On September 30, 2014, New York City Mayor Bill de Blasio signed an executive order, Executive Order No. 7 (the “Executive Order”), requiring companies or individuals who receive, from the City of New York or from a City economic development entity, financial assistance of one million dollars or more and which have annual gross revenues of $3,000,000 or more to pay their workers a “living wage” rate of not less than $11.50 per hour with health benefits or of $13.13 per hour without benefits.  Executive Order No. 7 is effective immediately.

Mayor de Blasio’s Executive Order No. 7 expands the Fair Wages for New Yorkers Act, N.Y.C. Admin. Code § 6-134 (the “New York City Fair Wages Act,” the “Fair Wages Act,” or the “NYCFWA”).  The New York City Council, overriding then-Mayor Michael Bloomberg’s veto, passed the NYCFWA in 2012.

The wage rate required by Executive Order No. 7 and the New York City Fair Wages Act is well in excess of the federal minimum wage and the New York State minimum wage. The federal minimum wage is $7.25 per hour.  The New York minimum wage is $8.00 per hour.

Under the New York City Fair Wages Act as it stood immediately before Executive Order No. 7, companies or individuals who received, from New York City or from a City economic development entity, financial assistance of one million dollars or more (to improve or develop real property, to develop economically, to retain or create jobs, or for other similar purposes) and which had annual gross revenues of $5,000,000 or more were required to pay their workers not less than $10.30 per hour with health benefits or $11.90 per hour without health benefits.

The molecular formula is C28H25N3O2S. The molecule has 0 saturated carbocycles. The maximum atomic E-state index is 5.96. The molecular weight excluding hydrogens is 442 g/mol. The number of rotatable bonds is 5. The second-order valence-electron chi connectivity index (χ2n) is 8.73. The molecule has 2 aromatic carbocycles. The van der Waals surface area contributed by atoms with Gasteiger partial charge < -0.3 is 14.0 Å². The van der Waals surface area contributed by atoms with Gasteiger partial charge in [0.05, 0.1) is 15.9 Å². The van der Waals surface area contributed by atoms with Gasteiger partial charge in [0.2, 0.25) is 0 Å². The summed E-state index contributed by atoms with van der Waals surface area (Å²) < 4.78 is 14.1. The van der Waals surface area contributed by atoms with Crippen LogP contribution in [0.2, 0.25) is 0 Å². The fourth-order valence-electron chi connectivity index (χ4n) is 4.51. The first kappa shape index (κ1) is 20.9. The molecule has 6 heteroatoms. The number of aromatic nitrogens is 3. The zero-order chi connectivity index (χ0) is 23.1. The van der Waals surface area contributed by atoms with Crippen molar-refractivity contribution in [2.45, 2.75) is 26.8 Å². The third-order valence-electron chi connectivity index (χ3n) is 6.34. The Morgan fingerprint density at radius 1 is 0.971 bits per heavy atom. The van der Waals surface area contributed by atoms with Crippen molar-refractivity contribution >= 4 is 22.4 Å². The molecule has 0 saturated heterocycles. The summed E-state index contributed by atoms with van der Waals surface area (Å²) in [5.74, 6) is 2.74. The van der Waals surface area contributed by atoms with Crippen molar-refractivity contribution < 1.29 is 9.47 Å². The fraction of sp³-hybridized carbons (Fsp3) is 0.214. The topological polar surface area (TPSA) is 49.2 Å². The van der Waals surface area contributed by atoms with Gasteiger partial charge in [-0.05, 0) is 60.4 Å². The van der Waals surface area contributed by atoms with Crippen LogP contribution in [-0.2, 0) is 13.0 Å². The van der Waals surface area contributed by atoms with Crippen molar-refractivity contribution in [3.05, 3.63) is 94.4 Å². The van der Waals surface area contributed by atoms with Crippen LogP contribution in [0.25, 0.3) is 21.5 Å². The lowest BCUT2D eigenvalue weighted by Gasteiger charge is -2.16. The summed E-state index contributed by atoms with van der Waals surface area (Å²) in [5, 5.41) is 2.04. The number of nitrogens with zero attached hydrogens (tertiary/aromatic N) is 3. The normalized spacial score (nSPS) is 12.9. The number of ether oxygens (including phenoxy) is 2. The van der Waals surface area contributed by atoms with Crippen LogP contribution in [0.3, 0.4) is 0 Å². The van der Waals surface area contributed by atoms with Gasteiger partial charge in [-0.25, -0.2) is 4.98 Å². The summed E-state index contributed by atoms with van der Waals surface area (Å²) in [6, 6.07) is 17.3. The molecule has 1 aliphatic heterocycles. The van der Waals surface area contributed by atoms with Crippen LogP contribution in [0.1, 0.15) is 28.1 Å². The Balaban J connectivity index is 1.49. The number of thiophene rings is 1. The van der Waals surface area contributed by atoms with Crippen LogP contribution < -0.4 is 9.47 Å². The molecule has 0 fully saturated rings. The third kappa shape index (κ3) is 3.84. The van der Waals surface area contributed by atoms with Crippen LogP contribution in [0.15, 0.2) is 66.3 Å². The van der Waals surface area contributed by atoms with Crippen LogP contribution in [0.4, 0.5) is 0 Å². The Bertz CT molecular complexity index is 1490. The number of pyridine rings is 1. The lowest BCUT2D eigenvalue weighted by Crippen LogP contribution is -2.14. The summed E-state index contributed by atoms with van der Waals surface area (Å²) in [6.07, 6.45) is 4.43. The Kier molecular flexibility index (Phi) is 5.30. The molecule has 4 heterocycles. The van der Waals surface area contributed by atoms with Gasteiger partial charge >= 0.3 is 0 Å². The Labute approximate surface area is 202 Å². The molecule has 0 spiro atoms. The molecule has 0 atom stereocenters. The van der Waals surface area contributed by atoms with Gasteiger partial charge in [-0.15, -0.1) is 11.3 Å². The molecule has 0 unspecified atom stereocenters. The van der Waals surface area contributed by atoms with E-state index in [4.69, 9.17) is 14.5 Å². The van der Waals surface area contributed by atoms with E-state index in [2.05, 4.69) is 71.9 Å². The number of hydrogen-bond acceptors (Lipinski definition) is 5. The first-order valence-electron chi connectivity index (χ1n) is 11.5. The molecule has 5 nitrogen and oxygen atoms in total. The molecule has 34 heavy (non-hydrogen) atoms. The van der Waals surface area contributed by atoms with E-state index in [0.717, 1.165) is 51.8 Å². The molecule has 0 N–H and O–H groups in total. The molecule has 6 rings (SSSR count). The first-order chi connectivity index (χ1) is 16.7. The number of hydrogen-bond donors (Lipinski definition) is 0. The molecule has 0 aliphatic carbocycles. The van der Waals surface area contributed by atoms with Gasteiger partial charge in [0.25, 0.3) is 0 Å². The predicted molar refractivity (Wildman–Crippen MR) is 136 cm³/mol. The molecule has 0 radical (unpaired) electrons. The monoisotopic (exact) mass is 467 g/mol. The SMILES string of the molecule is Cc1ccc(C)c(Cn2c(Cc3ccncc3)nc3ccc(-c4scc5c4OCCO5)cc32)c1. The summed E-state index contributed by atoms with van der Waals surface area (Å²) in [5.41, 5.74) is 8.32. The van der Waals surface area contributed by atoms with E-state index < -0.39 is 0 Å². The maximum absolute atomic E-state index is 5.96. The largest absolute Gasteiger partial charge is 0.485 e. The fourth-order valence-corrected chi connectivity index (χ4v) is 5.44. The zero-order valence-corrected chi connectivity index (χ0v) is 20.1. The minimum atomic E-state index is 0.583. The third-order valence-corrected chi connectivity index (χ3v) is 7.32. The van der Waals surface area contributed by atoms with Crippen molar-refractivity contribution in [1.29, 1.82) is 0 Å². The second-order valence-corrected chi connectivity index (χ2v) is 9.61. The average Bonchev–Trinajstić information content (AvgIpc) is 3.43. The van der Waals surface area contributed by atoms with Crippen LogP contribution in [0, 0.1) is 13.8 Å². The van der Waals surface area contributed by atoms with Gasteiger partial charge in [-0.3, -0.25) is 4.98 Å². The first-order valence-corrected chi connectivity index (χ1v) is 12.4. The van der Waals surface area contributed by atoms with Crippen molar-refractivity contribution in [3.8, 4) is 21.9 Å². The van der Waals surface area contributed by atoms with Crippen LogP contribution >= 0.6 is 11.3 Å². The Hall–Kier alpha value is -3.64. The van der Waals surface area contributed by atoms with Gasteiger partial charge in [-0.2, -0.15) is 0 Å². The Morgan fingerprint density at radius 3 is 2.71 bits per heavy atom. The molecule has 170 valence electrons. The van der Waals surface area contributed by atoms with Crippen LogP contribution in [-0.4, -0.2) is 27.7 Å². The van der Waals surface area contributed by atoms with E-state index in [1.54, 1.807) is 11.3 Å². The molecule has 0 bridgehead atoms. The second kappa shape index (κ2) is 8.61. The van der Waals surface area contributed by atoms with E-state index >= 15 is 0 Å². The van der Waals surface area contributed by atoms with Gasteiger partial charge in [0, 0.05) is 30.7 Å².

Under the Fair Wages Act, the living wage rate which covered employers must pay their workers is adjusted annually based upon the twelve-month percentage increases, if any, in the Consumer Price Index for All Urban Consumers for All Items and the Consumer Price Index for All Urban Consumers for Medical Care, respectively, as published by the Bureau of Labor Statistics of the U.S. Department of Labor.

The Fair Wages Act exempts manufacturers and many retailers.  Immediately before Executive Order No. 7, the NYCFWA applied to about 1,200 workers.

Executive Order No. 7 increases the living wage rate which covered employers must pay their workers from $10.00 per hour to $11.50 per hour (with health benefits) and from $11.50 per hour to $13.13 per hour (without health benefits).

The Mayor’s Executive Order expands the New York City Fair Wages Act to cover companies or individuals who receive, from the City or from a City economic development entity, financial assistance of one million dollars or more and which have annual gross revenues of $3,000,000 or more but less than $5,000,000. The Executive Order terms this $3 million annual gross revenue threshold (for employers to be required to pay the living wage rate) the ” ‘ Small Business Cap.’ ”

Executive Order No. 7′s lowering, from $5 million to $3 million, of the minimum annual gross revenue for an employer, to which New York City provides financial subsidies of $1 million or more, to be required to pay its workers the living wage rate is offset, in part, by the Executive Order’s provision that, beginning in 2015, the Small Business Cap will be adjusted annually based upon the twelve-month percentage increases, if any, in the same Consumer Price Indices to which the NYCFWA links the living wage rate.

The Mayor’s Executive Order also eliminates the exemption which the Fair Wages Act had afforded to Hudson Yards, the $20 billion real estate development on Manhattan’s far West Side.